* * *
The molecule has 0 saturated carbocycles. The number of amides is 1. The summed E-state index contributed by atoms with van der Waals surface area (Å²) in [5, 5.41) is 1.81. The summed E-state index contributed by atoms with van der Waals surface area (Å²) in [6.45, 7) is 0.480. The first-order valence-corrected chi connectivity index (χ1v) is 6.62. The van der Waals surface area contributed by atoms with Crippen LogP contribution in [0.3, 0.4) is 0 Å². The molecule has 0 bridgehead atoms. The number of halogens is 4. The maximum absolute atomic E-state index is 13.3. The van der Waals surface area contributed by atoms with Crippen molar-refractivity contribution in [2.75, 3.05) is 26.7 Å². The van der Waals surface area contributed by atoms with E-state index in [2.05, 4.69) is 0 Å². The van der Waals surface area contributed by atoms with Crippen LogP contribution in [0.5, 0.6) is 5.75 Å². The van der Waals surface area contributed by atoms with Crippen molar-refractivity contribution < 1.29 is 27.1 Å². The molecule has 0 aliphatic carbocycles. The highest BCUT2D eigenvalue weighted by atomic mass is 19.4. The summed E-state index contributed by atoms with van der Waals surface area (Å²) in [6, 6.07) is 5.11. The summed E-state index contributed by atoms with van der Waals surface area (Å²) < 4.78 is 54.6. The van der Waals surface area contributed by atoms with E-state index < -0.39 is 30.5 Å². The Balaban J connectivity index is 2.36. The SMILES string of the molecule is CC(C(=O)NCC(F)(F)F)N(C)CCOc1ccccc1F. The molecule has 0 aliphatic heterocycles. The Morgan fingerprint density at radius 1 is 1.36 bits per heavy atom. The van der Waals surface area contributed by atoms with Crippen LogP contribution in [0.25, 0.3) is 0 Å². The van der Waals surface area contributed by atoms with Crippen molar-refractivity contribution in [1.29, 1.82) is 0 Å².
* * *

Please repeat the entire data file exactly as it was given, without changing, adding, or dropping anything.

The molecule has 0 saturated carbocycles. The number of amides is 1. The summed E-state index contributed by atoms with van der Waals surface area (Å²) in [5, 5.41) is 1.81. The summed E-state index contributed by atoms with van der Waals surface area (Å²) in [6.45, 7) is 0.480. The first-order valence-corrected chi connectivity index (χ1v) is 6.62. The van der Waals surface area contributed by atoms with Crippen LogP contribution in [0.3, 0.4) is 0 Å². The molecule has 0 bridgehead atoms. The number of halogens is 4. The maximum absolute atomic E-state index is 13.3. The van der Waals surface area contributed by atoms with Crippen molar-refractivity contribution in [2.75, 3.05) is 26.7 Å². The van der Waals surface area contributed by atoms with E-state index in [2.05, 4.69) is 0 Å². The van der Waals surface area contributed by atoms with Crippen LogP contribution in [0.5, 0.6) is 5.75 Å². The van der Waals surface area contributed by atoms with Crippen molar-refractivity contribution < 1.29 is 27.1 Å². The molecule has 0 aliphatic carbocycles. The highest BCUT2D eigenvalue weighted by atomic mass is 19.4. The summed E-state index contributed by atoms with van der Waals surface area (Å²) in [6, 6.07) is 5.11. The summed E-state index contributed by atoms with van der Waals surface area (Å²) < 4.78 is 54.6. The van der Waals surface area contributed by atoms with E-state index < -0.39 is 30.5 Å². The Balaban J connectivity index is 2.36. The SMILES string of the molecule is CC(C(=O)NCC(F)(F)F)N(C)CCOc1ccccc1F. The molecule has 0 aliphatic heterocycles. The Morgan fingerprint density at radius 1 is 1.36 bits per heavy atom. The van der Waals surface area contributed by atoms with Crippen LogP contribution in [0.25, 0.3) is 0 Å². The van der Waals surface area contributed by atoms with Crippen molar-refractivity contribution in [1.29, 1.82) is 0 Å².